learning to read, loving to read

The Potato has been learning letters at his day-care for about the past six months, but only recently has he gotten to that point where he’s recognizing them everywhere he goes. “Look, Mommy, ‘B’!” he shouts at me every morning, when reading the Honey Nut Cheerios box. “‘H,’ Mommy, ‘H!'” It’s so much fun. He’s also very into writing words, although still not entirely sure why exactly the letters have to be written on the page in a certain order.

Yesterday, when I was driving him to school, he spent about 20 minutes telling me all the words that he was going to ‘practice spelling’ when he got home from school. ‘Car!’ ‘House!’ ‘Cat!’ ‘Elbow!’ It was freakin’ adorable.

I remember when the Bee had the same mental explosion of understanding that those squiggly lines that she saw everywhere actually meant something. It’s akin to the language explosion when they both learned to talk, and when she actually started to be able to read words, and would spend all of her time reading random things off of billboards and magazine covers. It’s really interesting to observe this development up close and personal, and has to be one of my absolute favorite things about parenting.

In other reading news, the Bee’s school has been having a contest this month–each class is challenged to read for a total of 3,000 minutes. She told me yesterday that her class is the first one in the school to crack the 3,000 minute mark–and the month’s not half over yet. The Bee’s contribution to this achievement? I just added it up–she’s contributed just over half of that, with about 1,600 minutes all to herself. The other day, I asked her if she wanted to do something with me, and she said very seriously, “Mom, I have to go read. I want to win this thing.”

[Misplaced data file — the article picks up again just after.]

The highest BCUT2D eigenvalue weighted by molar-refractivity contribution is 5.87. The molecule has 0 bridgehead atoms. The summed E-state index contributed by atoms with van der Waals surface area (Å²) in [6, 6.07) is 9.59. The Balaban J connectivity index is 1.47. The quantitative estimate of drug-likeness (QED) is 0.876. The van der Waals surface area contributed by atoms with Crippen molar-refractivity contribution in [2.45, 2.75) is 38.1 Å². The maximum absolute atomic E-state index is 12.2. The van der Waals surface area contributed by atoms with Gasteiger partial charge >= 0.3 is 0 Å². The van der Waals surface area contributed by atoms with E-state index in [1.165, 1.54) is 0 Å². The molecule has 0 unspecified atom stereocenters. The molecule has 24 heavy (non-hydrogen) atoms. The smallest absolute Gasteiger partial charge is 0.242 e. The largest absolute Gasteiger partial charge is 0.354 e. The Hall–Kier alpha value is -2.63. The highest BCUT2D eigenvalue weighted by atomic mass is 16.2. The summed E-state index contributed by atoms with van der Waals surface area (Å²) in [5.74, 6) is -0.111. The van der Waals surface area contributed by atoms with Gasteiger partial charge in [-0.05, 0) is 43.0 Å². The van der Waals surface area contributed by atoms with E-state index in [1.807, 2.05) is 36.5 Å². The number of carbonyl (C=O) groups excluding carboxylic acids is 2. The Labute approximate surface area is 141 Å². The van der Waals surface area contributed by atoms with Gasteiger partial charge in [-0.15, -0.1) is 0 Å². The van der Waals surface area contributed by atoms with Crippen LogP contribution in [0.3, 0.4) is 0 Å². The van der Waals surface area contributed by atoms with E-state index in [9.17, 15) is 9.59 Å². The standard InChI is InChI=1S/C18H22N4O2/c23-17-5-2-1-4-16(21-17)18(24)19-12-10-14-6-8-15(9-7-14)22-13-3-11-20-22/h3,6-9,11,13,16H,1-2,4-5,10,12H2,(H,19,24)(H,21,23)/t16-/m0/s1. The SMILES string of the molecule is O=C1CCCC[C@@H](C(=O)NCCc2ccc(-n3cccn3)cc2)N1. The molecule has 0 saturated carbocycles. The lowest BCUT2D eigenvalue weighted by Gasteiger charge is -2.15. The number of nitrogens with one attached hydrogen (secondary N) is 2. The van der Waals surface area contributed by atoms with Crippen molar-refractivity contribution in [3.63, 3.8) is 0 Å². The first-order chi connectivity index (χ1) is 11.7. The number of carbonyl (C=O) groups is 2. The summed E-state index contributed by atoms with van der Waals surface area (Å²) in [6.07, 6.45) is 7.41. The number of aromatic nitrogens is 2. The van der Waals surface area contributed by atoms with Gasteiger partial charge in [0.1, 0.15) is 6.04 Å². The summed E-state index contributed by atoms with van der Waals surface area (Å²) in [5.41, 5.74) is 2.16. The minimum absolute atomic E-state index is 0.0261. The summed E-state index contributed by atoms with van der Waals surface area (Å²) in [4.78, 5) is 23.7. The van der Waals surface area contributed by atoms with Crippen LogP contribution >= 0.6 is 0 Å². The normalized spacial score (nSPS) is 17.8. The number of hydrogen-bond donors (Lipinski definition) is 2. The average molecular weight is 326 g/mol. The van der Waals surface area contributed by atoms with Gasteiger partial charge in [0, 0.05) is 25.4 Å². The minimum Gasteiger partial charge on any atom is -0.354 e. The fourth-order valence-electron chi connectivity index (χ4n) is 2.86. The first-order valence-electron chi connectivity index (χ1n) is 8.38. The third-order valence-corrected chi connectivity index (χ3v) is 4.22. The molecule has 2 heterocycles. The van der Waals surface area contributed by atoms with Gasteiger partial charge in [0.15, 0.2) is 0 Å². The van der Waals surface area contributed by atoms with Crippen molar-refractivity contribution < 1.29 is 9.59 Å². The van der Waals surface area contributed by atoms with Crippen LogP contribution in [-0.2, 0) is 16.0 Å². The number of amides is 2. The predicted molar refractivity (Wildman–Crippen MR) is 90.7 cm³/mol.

I read something in the most recent Bookwomen where a mother was talking about having to stop her daughter from reading, in order to get her to do other homework for school. Until very recently, that seemed like a pretty theoretical problem to me. Now that Harry Potter has grabbed hold of my daughter’s brain, it seems a lot more likely.


March 15, 2007. books for kids, growing up.


  1. sober briquette replied:

    She’s a lucky girl. I wish I could trade places for the weekend!

    My daughter is reading now and I’m so happy that she enjoys reading to her little brother. I hope the day never comes that she decides it’s a chore.

  2. Sandra replied:

    I agree, watching kids learn to read is fascinating. Each of mine learned in such a different way. One learned to read gradually at the normal age, and the other learned overnight, very young. But now they are both great readers and you’d never know which is which. Watching my kids master reading made me remember learning to read myself. I remember in first grade being so excited to tell my mother that I had learned to read “airplane.” Such a big word! Your little Potato is going to have so much fun with books.

  3. elise replied:

    I can still remember when my son was in first grade and he was reading his first chapter book and I just sat on the couch and stared at him with a huge grin on my face! There are so many little snippets in time I can remember watching my kids learn – it IS the best part of parenting. That and those moments when you just know they are bursting with love for you.

  4. Jeff replied:

    My gal is writing her first and last and spelling other words too. She loves to read off my shirts, these days all college basketball related: E-A-S-T L-A-N-S-I-N-G AND M-I-C-H-I-G-A-N S-T-A-T-E. It is an amazing thing to witness and be apart of. Being a parent is pretty cool. You can (or should) take nothing for granted as we help and watch these young brains expand and find every new thing (many of which are old hat to us) so brilliant and wonderful.